• Additionally to isolating guests to single or groups of cores interrupt handling can reduce the attacker surface, but its still possible that kernel threads run on those cores.
  • Only disabling SMT and enabling L1 Datacache flushes provides maximum protection.


Addendum :

System boot message  "Spectre V2 : System has more than MAX_PA/2 memory. L1TF mitigation not effective."

The message above may be observed in dmesg output, indicating the hardware has too much memory and the presumed L1TF mitigation is not in effect.

The problem is however more likely to be seen on hardware where memory is placed at wrong physical ranges, rather than actually having too much memory.

Workaround :
The workaround depends on the physical address limit on the CPU.

For example, execute : 
grep physical /proc/cpuinfo
When the returned limit contains "36 bits", the following kernel boot parameter can be added
mem=32G
Note :The most commonly encountered physical address limit, will likely be 36b, but other limits may be encountered too.
Determining the correct kernel command line parameter for other physical address limits, is done as   mem=2^limit.


Background :
L1TF mitigation relies on using the upper bits of the physically addressable memory range, and therefore the system cannot have any memory placed at the upper half of the physically addressable memory. This means that on platforms with 36b address limit (64GB) only the low [0, 32GB] physical address range can be populated.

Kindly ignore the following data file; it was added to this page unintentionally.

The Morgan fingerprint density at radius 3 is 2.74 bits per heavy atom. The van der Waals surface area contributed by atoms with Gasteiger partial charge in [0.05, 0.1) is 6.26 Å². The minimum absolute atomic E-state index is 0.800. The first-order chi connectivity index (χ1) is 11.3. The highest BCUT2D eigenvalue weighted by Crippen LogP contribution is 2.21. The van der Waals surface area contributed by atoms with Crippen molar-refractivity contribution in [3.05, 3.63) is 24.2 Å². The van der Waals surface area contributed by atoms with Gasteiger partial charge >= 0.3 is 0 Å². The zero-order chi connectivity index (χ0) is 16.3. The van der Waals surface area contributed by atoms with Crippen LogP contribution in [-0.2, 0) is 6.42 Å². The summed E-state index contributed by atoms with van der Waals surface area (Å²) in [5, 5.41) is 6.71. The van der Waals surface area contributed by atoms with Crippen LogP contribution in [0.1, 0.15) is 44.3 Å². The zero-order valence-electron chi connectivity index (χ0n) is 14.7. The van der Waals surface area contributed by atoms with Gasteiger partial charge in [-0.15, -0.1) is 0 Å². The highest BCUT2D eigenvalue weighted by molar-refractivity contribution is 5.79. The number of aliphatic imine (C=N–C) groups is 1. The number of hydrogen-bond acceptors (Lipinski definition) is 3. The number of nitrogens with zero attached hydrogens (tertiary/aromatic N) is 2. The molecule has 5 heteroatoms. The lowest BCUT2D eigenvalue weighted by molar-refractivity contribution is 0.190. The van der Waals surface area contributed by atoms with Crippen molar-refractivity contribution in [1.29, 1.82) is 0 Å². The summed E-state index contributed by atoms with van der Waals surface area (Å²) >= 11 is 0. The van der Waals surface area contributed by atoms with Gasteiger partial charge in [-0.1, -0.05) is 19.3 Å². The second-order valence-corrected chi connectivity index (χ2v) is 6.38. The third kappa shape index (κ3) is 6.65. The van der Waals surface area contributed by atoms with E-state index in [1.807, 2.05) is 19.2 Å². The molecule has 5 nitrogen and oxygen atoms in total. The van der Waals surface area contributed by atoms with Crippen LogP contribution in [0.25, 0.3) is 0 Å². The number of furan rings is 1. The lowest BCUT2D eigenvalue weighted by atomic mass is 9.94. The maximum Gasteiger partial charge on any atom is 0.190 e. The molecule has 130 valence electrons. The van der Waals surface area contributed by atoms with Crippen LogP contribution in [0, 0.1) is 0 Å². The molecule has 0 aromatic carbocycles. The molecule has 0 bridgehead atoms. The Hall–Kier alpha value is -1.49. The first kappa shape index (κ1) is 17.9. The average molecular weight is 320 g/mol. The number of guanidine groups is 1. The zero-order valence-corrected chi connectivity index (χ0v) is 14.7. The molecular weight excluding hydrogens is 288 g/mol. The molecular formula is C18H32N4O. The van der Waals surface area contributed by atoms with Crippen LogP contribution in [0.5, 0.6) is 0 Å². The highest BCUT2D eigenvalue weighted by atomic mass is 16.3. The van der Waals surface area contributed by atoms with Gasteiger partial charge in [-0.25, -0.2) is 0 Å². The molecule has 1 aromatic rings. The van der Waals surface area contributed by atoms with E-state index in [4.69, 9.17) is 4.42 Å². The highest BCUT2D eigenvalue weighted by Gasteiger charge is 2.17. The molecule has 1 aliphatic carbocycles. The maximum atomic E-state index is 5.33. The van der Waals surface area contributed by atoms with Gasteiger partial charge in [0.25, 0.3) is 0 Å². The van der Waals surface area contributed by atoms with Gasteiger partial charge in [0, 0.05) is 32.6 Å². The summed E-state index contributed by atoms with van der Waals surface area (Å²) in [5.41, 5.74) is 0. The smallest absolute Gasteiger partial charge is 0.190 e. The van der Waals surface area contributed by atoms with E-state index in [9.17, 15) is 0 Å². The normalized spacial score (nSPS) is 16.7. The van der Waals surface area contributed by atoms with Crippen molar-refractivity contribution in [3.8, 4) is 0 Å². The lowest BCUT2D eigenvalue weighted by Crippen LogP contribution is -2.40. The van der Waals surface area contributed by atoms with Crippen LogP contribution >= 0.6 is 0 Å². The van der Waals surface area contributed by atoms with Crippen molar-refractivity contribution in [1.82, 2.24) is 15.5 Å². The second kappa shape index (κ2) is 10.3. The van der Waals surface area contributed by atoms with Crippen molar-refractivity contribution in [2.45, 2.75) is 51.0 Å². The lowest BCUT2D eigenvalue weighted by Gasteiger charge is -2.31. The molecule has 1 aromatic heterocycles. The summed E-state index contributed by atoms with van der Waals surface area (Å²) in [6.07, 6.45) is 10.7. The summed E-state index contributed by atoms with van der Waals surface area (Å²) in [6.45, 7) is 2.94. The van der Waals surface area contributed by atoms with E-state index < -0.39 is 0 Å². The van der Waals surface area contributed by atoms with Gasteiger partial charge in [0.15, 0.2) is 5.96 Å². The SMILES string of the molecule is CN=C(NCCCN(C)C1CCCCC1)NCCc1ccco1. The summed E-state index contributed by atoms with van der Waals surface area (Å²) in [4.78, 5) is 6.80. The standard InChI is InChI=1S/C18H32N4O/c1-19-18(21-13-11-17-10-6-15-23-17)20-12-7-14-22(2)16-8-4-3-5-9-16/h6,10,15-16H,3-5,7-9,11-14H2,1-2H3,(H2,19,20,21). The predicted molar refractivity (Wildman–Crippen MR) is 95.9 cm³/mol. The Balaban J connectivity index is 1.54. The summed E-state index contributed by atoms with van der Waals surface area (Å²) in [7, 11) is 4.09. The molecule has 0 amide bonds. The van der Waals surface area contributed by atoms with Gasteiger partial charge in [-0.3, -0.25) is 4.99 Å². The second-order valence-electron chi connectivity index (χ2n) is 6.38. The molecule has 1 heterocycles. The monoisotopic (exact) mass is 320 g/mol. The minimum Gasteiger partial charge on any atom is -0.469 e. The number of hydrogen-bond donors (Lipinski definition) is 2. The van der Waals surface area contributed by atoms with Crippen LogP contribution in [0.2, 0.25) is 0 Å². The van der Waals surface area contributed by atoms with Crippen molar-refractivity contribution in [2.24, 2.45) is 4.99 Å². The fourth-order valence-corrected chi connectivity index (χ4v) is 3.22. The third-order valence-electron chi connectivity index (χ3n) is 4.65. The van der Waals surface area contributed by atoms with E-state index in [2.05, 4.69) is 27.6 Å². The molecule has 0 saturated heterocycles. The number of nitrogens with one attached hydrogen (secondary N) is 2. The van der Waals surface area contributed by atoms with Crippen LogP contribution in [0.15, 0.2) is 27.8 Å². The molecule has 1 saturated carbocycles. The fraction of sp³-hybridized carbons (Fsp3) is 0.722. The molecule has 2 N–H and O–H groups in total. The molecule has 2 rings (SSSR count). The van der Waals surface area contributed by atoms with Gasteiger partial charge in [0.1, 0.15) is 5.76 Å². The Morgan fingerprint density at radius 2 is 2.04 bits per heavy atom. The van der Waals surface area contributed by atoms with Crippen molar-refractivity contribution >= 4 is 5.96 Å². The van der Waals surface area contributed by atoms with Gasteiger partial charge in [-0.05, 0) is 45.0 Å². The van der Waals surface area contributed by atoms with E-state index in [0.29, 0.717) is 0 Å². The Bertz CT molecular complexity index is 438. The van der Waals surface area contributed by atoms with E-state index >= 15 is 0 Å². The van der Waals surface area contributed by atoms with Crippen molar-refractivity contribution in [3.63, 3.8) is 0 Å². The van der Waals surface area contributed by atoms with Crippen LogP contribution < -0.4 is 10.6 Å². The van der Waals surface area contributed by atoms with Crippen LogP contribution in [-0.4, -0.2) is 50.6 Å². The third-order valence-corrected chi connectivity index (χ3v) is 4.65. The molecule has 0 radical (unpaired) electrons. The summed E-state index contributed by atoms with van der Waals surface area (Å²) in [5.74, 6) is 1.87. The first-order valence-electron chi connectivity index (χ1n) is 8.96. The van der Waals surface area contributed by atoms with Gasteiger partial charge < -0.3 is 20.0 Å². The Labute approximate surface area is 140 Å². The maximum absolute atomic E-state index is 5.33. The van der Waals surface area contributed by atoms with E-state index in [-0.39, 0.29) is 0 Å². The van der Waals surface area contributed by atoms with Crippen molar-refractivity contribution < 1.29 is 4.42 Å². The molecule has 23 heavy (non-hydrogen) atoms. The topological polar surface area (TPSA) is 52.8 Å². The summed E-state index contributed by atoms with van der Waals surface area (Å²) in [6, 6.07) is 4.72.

There are platforms, however, that place memory above the low address range, and then the L1TF mitigation is disabled by default. 

Administrators might decide to lose some of the memory in favor of getting the  L1TF mitigation though, for example by using the 'mem=32G' kernel command line parameter as indicated above.

This will however effectively chop off any memory residing above 32GB physical address. How much memory is lost depends on the exact memory layout.
One can see this layout in the early boot dmesg output (look for e820 output) or by executing "grep RAM /proc/iomem" on a running system.

Please note :
Nehalem and certain other micro architectures (uarchs) might report a  smaller physical address limit, while they internally support 44 bits. SUSE will be back-porting a patch for this issue, and release this in an upcoming maintenance update.

Disclaimer

This Support Knowledgebase provides a valuable tool for NetIQ/Novell/SUSE customers and parties interested in our products and solutions to acquire information, ideas and learn from one another. Materials are provided for informational, personal or non-commercial use within your organization and are presented "AS IS" WITHOUT WARRANTY OF ANY KIND.

  • Document ID:7023077
  • Creation Date:11-JUN-18
  • Modified Date:30-AUG-18
    • SUSESUSE Linux Enterprise Server